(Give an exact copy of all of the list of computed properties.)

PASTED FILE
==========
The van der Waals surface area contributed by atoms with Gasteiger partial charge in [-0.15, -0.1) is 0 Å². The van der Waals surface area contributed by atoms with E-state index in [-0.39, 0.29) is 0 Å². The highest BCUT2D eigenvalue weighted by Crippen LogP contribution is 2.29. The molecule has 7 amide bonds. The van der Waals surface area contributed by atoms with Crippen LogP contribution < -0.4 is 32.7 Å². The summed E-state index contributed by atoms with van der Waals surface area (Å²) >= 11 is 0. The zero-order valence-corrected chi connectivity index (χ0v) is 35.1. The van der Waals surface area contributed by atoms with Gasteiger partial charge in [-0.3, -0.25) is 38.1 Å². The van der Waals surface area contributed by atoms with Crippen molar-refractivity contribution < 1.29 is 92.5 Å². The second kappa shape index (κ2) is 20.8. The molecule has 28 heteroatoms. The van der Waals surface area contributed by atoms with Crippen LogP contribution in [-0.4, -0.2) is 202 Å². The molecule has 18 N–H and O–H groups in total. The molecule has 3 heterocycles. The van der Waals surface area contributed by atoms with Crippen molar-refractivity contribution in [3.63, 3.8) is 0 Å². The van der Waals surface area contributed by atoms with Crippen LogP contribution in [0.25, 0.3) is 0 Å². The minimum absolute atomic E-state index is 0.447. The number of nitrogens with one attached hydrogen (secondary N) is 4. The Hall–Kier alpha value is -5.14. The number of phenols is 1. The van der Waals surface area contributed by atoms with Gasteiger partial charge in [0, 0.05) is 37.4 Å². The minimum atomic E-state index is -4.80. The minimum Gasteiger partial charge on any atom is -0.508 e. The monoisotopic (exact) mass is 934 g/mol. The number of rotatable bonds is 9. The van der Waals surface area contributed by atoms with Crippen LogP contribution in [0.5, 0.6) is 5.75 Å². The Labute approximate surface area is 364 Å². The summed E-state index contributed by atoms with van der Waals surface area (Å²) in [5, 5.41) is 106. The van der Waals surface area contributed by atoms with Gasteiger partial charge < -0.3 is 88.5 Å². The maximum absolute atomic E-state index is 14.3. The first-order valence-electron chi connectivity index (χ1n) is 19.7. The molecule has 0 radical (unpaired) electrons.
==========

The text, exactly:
The van der Waals surface area contributed by atoms with Gasteiger partial charge in [-0.15, -0.1) is 0 Å². The van der Waals surface area contributed by atoms with E-state index in [-0.39, 0.29) is 0 Å². The highest BCUT2D eigenvalue weighted by Crippen LogP contribution is 2.29. The molecule has 7 amide bonds. The van der Waals surface area contributed by atoms with Crippen LogP contribution < -0.4 is 32.7 Å². The summed E-state index contributed by atoms with van der Waals surface area (Å²) >= 11 is 0. The zero-order valence-corrected chi connectivity index (χ0v) is 35.1. The van der Waals surface area contributed by atoms with Gasteiger partial charge in [-0.3, -0.25) is 38.1 Å². The van der Waals surface area contributed by atoms with Crippen molar-refractivity contribution < 1.29 is 92.5 Å². The second kappa shape index (κ2) is 20.8. The molecule has 28 heteroatoms. The van der Waals surface area contributed by atoms with Crippen LogP contribution in [-0.4, -0.2) is 202 Å². The molecule has 18 N–H and O–H groups in total. The molecule has 3 heterocycles. The van der Waals surface area contributed by atoms with Crippen molar-refractivity contribution in [3.63, 3.8) is 0 Å². The van der Waals surface area contributed by atoms with Crippen LogP contribution in [0.25, 0.3) is 0 Å². The minimum absolute atomic E-state index is 0.447. The number of nitrogens with one attached hydrogen (secondary N) is 4. The Hall–Kier alpha value is -5.14. The number of phenols is 1. The van der Waals surface area contributed by atoms with Gasteiger partial charge in [0, 0.05) is 37.4 Å². The minimum atomic E-state index is -4.80. The minimum Gasteiger partial charge on any atom is -0.508 e. The monoisotopic (exact) mass is 934 g/mol. The number of rotatable bonds is 9. The van der Waals surface area contributed by atoms with Crippen LogP contribution in [0.5, 0.6) is 5.75 Å². The Labute approximate surface area is 364 Å². The summed E-state index contributed by atoms with van der Waals surface area (Å²) in [5, 5.41) is 106. The van der Waals surface area contributed by atoms with Gasteiger partial charge < -0.3 is 88.5 Å². The maximum absolute atomic E-state index is 14.3. The first-order valence-electron chi connectivity index (χ1n) is 19.7. The molecule has 0 radical (unpaired) electrons.